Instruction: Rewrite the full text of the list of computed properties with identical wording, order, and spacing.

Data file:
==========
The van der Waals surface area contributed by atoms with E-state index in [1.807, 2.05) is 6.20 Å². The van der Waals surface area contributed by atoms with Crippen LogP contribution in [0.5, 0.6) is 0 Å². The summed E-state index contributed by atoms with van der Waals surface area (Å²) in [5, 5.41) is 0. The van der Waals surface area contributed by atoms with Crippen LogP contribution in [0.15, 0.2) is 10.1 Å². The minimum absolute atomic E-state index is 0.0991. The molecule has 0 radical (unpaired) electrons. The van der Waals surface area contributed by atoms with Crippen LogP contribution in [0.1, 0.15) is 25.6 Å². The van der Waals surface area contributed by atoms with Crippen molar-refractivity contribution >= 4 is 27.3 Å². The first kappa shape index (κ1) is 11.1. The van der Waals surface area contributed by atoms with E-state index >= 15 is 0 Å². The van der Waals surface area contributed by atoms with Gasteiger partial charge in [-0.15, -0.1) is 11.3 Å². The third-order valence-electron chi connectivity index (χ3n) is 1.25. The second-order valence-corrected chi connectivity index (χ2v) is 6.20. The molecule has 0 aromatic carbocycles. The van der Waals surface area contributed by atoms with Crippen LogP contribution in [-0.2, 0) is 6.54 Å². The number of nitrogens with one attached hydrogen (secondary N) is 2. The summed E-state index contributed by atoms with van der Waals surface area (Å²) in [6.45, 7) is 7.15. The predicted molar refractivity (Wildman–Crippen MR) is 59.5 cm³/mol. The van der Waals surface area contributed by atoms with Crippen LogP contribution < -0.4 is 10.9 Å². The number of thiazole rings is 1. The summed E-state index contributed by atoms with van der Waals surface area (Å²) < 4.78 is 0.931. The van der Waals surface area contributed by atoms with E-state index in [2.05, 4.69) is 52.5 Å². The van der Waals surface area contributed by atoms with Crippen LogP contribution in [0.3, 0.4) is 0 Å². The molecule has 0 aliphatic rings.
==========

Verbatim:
The van der Waals surface area contributed by atoms with E-state index in [1.807, 2.05) is 6.20 Å². The van der Waals surface area contributed by atoms with Crippen LogP contribution in [0.5, 0.6) is 0 Å². The summed E-state index contributed by atoms with van der Waals surface area (Å²) in [5, 5.41) is 0. The van der Waals surface area contributed by atoms with Crippen LogP contribution in [0.15, 0.2) is 10.1 Å². The minimum absolute atomic E-state index is 0.0991. The molecule has 0 radical (unpaired) electrons. The van der Waals surface area contributed by atoms with Crippen LogP contribution in [0.1, 0.15) is 25.6 Å². The van der Waals surface area contributed by atoms with Crippen molar-refractivity contribution >= 4 is 27.3 Å². The first kappa shape index (κ1) is 11.1. The van der Waals surface area contributed by atoms with E-state index >= 15 is 0 Å². The van der Waals surface area contributed by atoms with Gasteiger partial charge in [-0.15, -0.1) is 11.3 Å². The third-order valence-electron chi connectivity index (χ3n) is 1.25. The second-order valence-corrected chi connectivity index (χ2v) is 6.20. The molecule has 0 aromatic carbocycles. The van der Waals surface area contributed by atoms with Crippen LogP contribution in [-0.2, 0) is 6.54 Å². The number of nitrogens with one attached hydrogen (secondary N) is 2. The summed E-state index contributed by atoms with van der Waals surface area (Å²) in [6.45, 7) is 7.15. The predicted molar refractivity (Wildman–Crippen MR) is 59.5 cm³/mol. The van der Waals surface area contributed by atoms with Crippen LogP contribution < -0.4 is 10.9 Å². The number of thiazole rings is 1. The summed E-state index contributed by atoms with van der Waals surface area (Å²) < 4.78 is 0.931. The van der Waals surface area contributed by atoms with E-state index in [2.05, 4.69) is 52.5 Å². The van der Waals surface area contributed by atoms with Crippen LogP contribution in [0.3, 0.4) is 0 Å². The molecule has 0 aliphatic rings.